Depascale In the hotel business, there can be high turnover, but I found that connecting with our staff and showing them that you care and treat them with respect – by working closely with them and taking the time to walk them through various tasks will pay off. Although it does take time and doesn’t always pay off. I found that it’s important to find and hire those individuals that may not have as much experience as you would prefer, but are eager for the opportunity and willing to learn on the job. At Pinnacle, we had the support from the top, to be hands on, visit the hotel teams and show them how to prepare their daily work. Then it made our jobs easier to do follow up questions and also know that they can ask any question at any time and we will show them the way. I welcomed feedback from our teams and shared many stories about why we need to do things a certain way.
Chabala Something I always notice about Dr. Lall is that when I’ve grasped a concept or turned in work in which he seems to observe growth or success in, he is so noticeably grateful. I’ve actually never worked with someone who seems to be so grateful for progression. In my experience, in general one’s leaders seem to act entitled to progress and results, and conversely more vocal on criticisms. Frankly, I’ve never witnessed a leader who is so grateful for the work I produce, and positive about small improvements. It seems to me that such display of gratitude brings out my best, and further emotionally ties me to the cause and the team. This is tempered with the fact that I believe he doesn’t ask his employees to do anything that he himself is not willing to do himself. When the leader shows humility, and the willingness to get in the trenches with the troops, the emotional bond is reinforced.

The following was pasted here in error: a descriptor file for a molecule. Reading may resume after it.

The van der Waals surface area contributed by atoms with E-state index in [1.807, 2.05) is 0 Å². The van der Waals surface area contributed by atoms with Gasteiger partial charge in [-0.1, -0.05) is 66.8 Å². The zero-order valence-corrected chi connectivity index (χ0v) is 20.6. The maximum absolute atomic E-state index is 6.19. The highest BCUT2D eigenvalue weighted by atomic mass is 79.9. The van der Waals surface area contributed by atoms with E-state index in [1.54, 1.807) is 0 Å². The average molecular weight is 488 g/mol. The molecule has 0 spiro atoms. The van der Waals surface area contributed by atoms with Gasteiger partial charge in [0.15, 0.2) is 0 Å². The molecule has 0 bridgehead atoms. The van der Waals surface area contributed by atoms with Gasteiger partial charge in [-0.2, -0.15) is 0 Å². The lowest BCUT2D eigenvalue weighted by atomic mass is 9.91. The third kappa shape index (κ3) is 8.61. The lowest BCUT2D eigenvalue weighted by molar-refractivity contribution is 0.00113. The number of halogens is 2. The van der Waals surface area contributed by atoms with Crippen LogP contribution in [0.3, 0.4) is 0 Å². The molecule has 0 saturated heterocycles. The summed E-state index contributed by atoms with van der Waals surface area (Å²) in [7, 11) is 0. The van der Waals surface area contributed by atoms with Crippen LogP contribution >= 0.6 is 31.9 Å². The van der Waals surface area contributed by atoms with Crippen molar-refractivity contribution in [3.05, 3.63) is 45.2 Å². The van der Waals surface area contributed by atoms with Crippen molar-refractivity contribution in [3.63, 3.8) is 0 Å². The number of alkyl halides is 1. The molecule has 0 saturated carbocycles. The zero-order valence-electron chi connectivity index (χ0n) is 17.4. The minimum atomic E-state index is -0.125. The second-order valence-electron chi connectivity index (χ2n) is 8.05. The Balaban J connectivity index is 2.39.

What sort of environment do you try and foster within your organisation?
I work to foster an environment in which leadership is a requirement. Even if you’re not a department head, leadership is expected of everybody. For me, this means they have the ability and power to be able to say and correct right from wrong. Whoever it is or whatever the situation, they have the empowerment to be able to have a voice in fixing something they see is wrong, even if it’s outside of their department. The way our culture works, we make everybody feel like this is their business. It’s not just some nameless CEO’s business – this is our business and we have to have our antenna up at all times in order to protect it. We have to be able to use all of our senses to identify when something isn’t going right, and have the creativity to innovate and identify solutions. So leadership is crucial, in particular as one progresses higher up within the company. I try and teach those who are put into these roles that while leadership is obviously about leading people, for us it is specifically about leading with respect instead of with fear. This means being compassionate and showing kindness while at the same time having the ability to be a servant when required.